Minerals and vitamins are essential for the health of the horse. The main important minerals are calcium, phosphorus, and sodium, among others, while trace elements such as iron and selenium are also necessary, but in smaller quantities. They are found in many fortified portions of cereal, but can also be supplied separately in the form of mineral salt blocks or commercial mineral supplements. A horse’s vitamin and mineral needs will depend on its life stage, the forage fed, and its geographic location.

3. Ration balancers

A ration balancer is a commercial mineral and vitamin supplement pelleted with a protein source, often a soybean meal. They can be added to feed when a horse needs more protein but is sensitive to sugary feeds.

4. Concentrates

Concentrates are feeds that can be used to supplement the caloric content of a horse’s diet. Many horses require only roughage and a mineral supplement, but horses that are subjected to high stress, such as racehorses or pregnant or lactating mares, should be carefully monitored for poor body condition and given the necessary supplements. Before feeding concentrates, there are some important things to know about the horse’s digestive system. First, the horse’s digestive system relies on microbes to help digest the forage, and any change in the forage, especially grain, will alter this microbial population and can cause colic. Second, horses are very sensitive to some additives found in other animal feeds. Feed your horse only horse-specific feeds; feeds for cattle or poultry can be deadly.

You must read the feed bags carefully and follow the instructions. Also, make sure feed is stored in airtight containers and discard it if it becomes moldy or if pests such as mice or opossums have gained access. Grain is particularly palatable to horses, and horses can overeat if they have gained access to supplies. Call your veterinarian immediately if you notice your horse has eaten too much grain, as this can lead to severe diarrhea and laminitis. 


Cereals are corn, oats, and barley. They are very energy dense, with corn having the highest energy density and oats having the highest fiber density. Molds in any grain can be toxic to horses, but especially molds in corn. In commercial feeds, grains are often mixed with pellets to provide additional vitamins and nutrients.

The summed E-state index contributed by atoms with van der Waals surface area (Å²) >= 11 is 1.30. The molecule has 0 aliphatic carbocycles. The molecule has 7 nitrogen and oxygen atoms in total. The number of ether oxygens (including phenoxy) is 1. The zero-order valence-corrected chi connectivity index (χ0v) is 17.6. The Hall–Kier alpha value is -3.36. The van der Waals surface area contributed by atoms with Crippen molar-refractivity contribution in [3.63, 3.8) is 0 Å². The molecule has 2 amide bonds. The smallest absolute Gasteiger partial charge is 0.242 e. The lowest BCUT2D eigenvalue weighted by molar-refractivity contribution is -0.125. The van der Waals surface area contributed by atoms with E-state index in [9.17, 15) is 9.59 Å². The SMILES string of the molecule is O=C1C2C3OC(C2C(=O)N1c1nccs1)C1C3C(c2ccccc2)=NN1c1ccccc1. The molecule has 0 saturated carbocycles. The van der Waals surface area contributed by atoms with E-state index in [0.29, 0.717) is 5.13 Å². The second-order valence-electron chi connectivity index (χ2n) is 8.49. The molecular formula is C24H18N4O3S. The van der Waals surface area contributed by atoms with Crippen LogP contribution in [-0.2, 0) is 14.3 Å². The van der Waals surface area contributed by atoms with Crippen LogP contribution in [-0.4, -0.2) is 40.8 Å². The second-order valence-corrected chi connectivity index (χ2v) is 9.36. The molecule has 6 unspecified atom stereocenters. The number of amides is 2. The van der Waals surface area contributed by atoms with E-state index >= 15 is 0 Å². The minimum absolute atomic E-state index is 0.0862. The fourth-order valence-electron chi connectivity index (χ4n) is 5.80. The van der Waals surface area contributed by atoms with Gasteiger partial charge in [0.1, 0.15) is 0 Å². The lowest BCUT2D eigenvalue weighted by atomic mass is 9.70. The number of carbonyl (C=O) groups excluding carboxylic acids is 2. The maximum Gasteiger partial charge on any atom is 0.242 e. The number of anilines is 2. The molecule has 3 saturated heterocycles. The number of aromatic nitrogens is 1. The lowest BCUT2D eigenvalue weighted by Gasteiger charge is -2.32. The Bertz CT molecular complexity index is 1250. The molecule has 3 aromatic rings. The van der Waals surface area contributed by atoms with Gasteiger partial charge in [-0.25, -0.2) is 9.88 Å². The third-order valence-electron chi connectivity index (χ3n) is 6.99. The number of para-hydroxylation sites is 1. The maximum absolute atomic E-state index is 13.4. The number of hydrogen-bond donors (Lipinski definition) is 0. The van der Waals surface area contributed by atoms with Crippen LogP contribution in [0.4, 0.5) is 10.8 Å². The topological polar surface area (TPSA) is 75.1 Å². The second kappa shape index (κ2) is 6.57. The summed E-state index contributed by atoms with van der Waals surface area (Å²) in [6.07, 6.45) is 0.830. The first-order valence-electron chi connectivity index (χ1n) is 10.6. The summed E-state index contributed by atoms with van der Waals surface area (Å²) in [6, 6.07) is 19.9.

5. Complete feed

Complete feeds are so named because they contain all the roughage, minerals, vitamins, and calories a horse needs for nutrition. Older horses that have lost their teeth or have lost them completely often need a senior feed because they crush hay into balls and drop it instead of chewing and swallowing it properly. For some horses that suffer from colic on a regular basis, it may be appropriate to switch from hay to complete feed.

Other feed additives are called supplements; your veterinarian and/or farrier may recommend them if your horse has special health or hoof needs. Otherwise, the main part of a horse’s diet should consist of forage, to which minerals and vitamins are added as needed; a small amount of grain can contribute to overall health and be a tasty treat. Make sure there is always a source of clean, fresh water.

Calculating your horse’s nutritional needs can be difficult. Feed stores have scales you can use and there are ways to estimate your horse’s weight. Be sure to ask your veterinarian for advice, and take the feed change slowly to maintain gastrointestinal health. The best source of further reading for any horse caregiver is the National Research Council’s Nutrient Requirements of Horses: Sixth Revised Edition.